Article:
Christian Bale stars in this summer’s “Batman Begins,” one of a handful of big Hollywood movies to be released in IMAX format.
Warner Bros.
Christian Bale stars in this summer’s “Batman Begins,” one of a handful of big Hollywood movies to be released in IMAX format.
updated 6/10/2005 11:10:57 AM ET 2005-06-10T15:10:57

Hollywood studios might not be exaggerating when they say this year's summer blockbusters will be bigger than ever before.

A record number of major Hollywood studios are set to release big films like “Batman Begins” and “Charlie and the Chocolate Factory” in six-story-high, high-definition IMAX theaters during the summer movie rush in addition to regular cinemas — a move reflects a growing appetite for movies on a really big screen, analysts say.

“Just a few years ago, IMAX was begging studios to put movies on an IMAX screen in their theaters, but now studios are fighting for space,” said Eric Wold, managing director of equity research at San Francisco-based securities broker-dealer and investment bank Merriman Curhan Ford & Co.

“The company’s intention has always been to have five or six big Hollywood movies a year in IMAX,” Wold said. “And now all of the planned IMAX movies for 2005 are set, and IMAX is already in discussions for 2006, with nine movies competing for six available slots.”

A growing acceptance of films on large-sized movie screens is a boon for Toronto, Canada-based IMAX, which said earlier this month it returned to profit in the first quarter as it installed three times as many of its big-screen theater systems as in the same period one year before, clinching deals in far-flung locations like China and Kuwait.

The company has sealed deals to install its big screens in U.S. theatres too. Earlier this month, IMAX and AMC Entertainment said they have formed a joint venture to install five IMAX screens in AMC multiplexes in Kansas City, Mo., Detroit, Phoenix, Oklahoma City and Omaha, Neb. The five theaters are expected to be up and running by September 2005 with IMAX and AMC sharing installation costs and profits.

Revenue-sharing deals are a smart move for IMAX, says Wold. The company gets 12 to 15 percent from a movie studio for a Hollywood film released in IMAX format, and 5 to 7 percent of the money made at theaters that show the movies, he said.

“So more blockbuster movies out in the IMAX format stands to build the company a substantial amount of revenue without a great deal of extra costs, and that will be a big deal as they grow their base of IMAX theaters,” Wold said, adding that he expects that number to grow from the current level of about 250 theaters to 450 theaters by 2008.

“IMAX has turned a corner, and this could be just a starting point for IMAX — they have been fighting for this situation for years,” Wold said.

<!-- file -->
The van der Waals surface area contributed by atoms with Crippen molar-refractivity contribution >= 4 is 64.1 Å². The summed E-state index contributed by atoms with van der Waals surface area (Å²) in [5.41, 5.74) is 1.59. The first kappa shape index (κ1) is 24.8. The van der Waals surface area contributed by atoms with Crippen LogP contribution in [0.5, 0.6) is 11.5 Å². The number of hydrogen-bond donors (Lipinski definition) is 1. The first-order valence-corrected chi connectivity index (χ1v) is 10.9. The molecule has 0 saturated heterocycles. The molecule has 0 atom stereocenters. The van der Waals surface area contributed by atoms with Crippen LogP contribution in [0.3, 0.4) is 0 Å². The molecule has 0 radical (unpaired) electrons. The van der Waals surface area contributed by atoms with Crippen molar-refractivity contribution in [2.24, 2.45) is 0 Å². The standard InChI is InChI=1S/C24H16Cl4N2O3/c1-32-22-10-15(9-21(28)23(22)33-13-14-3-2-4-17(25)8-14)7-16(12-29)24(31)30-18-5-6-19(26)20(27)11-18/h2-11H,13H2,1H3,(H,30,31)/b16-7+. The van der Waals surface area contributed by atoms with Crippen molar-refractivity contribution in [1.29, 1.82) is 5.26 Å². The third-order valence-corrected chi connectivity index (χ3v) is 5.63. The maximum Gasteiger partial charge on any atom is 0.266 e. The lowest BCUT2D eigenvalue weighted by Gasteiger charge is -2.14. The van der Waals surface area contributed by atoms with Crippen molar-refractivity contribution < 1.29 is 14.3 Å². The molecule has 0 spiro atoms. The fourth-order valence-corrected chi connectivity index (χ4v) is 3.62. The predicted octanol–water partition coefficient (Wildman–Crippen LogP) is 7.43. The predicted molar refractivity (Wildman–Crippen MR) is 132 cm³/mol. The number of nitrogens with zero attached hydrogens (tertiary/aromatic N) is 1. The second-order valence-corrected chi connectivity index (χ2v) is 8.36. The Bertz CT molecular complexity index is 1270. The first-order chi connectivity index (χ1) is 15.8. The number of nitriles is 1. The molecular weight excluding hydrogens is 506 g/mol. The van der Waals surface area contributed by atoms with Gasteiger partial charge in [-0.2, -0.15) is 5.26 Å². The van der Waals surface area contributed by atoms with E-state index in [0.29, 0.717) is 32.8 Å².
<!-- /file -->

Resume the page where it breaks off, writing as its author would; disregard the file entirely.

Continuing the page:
Not just nature films
There’s a growing acceptance of IMAX in the creative community notes Laura Martin, a Los Angeles-based analyst for Soleil/Media Metrics.

IMAX viewers have mostly been used to seeing nature documentaries and educational films screened at museums, but over the last few years the company has made a concerted effort to push its business into for-profit movie multiplexes, with a strategy to use its DMR process — which allows for a 35mm movie to be enlarged for an Imax screen without compromising picture quality — to convert popular Hollywood films like “Harry Potter and the Prisoner of Azkaban” into a format that can be shown on gigantic screens.

Indeed, Much of the current buzz about Imax springs from last holiday season’s 3D version of animated movie " The Polar Express ," which grossed some $2 million in Imax cinemas on its opening weekend last November. IMAX plans another 3-D production this fall called “Magnificent Desolation: Men Walking on the Moon,” a movie co-produced by Tom Hanks that promises to give audiences the experience of walking on the Moon’s surface.

Another reason for the interest in IMAX is sluggish box-office sales.

Movie theaters want to take market share from other theaters, but at present theaters have no good way to add value for their customers, apart from how close their theater is and when a movie starts, Wold said. “But if you can be only theater in town with exclusive rights to show Imax, you will take market share, and from a studio’s standpoint no matter how much it costs to make movie, you have to charge the same ticket price. But if you are showing "Batman Begins" on IMAX, you can stand out and charge a premium price.”

Theaters can typically charge 30 percent more for a movie shown in IMAX.

Will IMAX catch on?
But according to Todd Chanko, a media analyst at Jupiter Research, the jury is still out on whether IMAX will become a commercial success.

“It could be used by the film business to reinvigorate the movie-going experience, but the paradox here is there is a tremendous rise in the DVD sell through market, and films are being sold directly to consumers on DVD about six months after theatrical release,” he said.

Chanko also points to Jupiter Research data on how consumers use range of media, which show 6.3 percent of consumers tend to go to a movie theater to watch a film two or three times a month, compared with 12.9 percent who rent movies from a video rental store two or three times a month.

“People choose very carefully where they spend their movie-going dollars,” Chanko said. “That may bode well for IMAX, but there is a limited amount of energy being spent by movie goers in going to movies, and there are so many other options available, from cable television to the Web and to a larger extent video and DVD, so I think the jury is still out on this.”

Reuters and the Associated Press contributed to this report.


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